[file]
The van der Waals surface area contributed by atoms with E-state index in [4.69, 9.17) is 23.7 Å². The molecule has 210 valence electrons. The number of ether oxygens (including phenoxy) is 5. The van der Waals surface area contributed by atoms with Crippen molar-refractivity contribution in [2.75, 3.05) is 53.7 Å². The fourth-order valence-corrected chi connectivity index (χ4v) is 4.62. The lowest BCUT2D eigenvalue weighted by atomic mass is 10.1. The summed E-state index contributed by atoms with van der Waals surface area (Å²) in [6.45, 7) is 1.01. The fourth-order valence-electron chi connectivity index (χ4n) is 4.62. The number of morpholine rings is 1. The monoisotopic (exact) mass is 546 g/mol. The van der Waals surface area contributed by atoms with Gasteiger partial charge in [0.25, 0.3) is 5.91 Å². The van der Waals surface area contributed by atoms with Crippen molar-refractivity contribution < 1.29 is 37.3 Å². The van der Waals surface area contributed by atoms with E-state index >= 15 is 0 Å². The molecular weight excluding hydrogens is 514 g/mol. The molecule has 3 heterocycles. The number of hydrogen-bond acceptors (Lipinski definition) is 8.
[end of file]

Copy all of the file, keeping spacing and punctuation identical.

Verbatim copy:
The van der Waals surface area contributed by atoms with E-state index in [4.69, 9.17) is 23.7 Å². The molecule has 210 valence electrons. The number of ether oxygens (including phenoxy) is 5. The van der Waals surface area contributed by atoms with Crippen molar-refractivity contribution in [2.75, 3.05) is 53.7 Å². The fourth-order valence-corrected chi connectivity index (χ4v) is 4.62. The lowest BCUT2D eigenvalue weighted by atomic mass is 10.1. The summed E-state index contributed by atoms with van der Waals surface area (Å²) in [6.45, 7) is 1.01. The fourth-order valence-electron chi connectivity index (χ4n) is 4.62. The number of morpholine rings is 1. The monoisotopic (exact) mass is 546 g/mol. The van der Waals surface area contributed by atoms with Gasteiger partial charge in [0.25, 0.3) is 5.91 Å². The van der Waals surface area contributed by atoms with Crippen molar-refractivity contribution < 1.29 is 37.3 Å². The van der Waals surface area contributed by atoms with E-state index >= 15 is 0 Å². The molecular weight excluding hydrogens is 514 g/mol. The molecule has 3 heterocycles. The number of hydrogen-bond acceptors (Lipinski definition) is 8.